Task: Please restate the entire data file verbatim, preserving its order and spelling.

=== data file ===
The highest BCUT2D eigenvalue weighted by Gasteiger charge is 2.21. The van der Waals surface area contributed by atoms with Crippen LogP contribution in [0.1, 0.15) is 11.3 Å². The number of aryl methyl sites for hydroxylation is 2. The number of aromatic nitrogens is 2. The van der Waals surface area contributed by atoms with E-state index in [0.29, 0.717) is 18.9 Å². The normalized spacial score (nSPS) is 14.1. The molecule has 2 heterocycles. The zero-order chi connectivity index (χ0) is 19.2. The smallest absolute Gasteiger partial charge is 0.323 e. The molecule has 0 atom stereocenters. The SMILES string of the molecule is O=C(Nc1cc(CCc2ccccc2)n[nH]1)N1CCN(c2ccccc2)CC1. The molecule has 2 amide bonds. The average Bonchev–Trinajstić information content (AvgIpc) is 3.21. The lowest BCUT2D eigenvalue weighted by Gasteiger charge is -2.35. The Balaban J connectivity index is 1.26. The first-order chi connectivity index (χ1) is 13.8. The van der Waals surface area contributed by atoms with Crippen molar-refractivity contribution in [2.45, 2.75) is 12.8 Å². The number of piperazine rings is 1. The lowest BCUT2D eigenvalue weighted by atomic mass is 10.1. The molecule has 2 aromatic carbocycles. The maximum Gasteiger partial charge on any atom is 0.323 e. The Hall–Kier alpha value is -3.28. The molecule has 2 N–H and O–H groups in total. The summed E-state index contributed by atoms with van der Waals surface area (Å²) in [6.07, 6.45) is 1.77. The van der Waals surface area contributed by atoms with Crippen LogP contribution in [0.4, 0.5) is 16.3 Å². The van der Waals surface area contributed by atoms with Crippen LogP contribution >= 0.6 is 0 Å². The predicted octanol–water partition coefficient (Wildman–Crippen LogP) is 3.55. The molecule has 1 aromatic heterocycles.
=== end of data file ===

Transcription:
The highest BCUT2D eigenvalue weighted by Gasteiger charge is 2.21. The van der Waals surface area contributed by atoms with Crippen LogP contribution in [0.1, 0.15) is 11.3 Å². The number of aryl methyl sites for hydroxylation is 2. The number of aromatic nitrogens is 2. The van der Waals surface area contributed by atoms with E-state index in [0.29, 0.717) is 18.9 Å². The normalized spacial score (nSPS) is 14.1. The molecule has 2 heterocycles. The zero-order chi connectivity index (χ0) is 19.2. The smallest absolute Gasteiger partial charge is 0.323 e. The molecule has 0 atom stereocenters. The SMILES string of the molecule is O=C(Nc1cc(CCc2ccccc2)n[nH]1)N1CCN(c2ccccc2)CC1. The molecule has 2 amide bonds. The average Bonchev–Trinajstić information content (AvgIpc) is 3.21. The lowest BCUT2D eigenvalue weighted by Gasteiger charge is -2.35. The Balaban J connectivity index is 1.26. The first-order chi connectivity index (χ1) is 13.8. The van der Waals surface area contributed by atoms with Crippen molar-refractivity contribution in [2.45, 2.75) is 12.8 Å². The number of piperazine rings is 1. The lowest BCUT2D eigenvalue weighted by atomic mass is 10.1. The molecule has 2 aromatic carbocycles. The maximum Gasteiger partial charge on any atom is 0.323 e. The Hall–Kier alpha value is -3.28. The molecule has 2 N–H and O–H groups in total. The summed E-state index contributed by atoms with van der Waals surface area (Å²) in [6.07, 6.45) is 1.77. The van der Waals surface area contributed by atoms with Crippen LogP contribution in [0.4, 0.5) is 16.3 Å². The van der Waals surface area contributed by atoms with Crippen LogP contribution >= 0.6 is 0 Å². The predicted octanol–water partition coefficient (Wildman–Crippen LogP) is 3.55. The molecule has 1 aromatic heterocycles.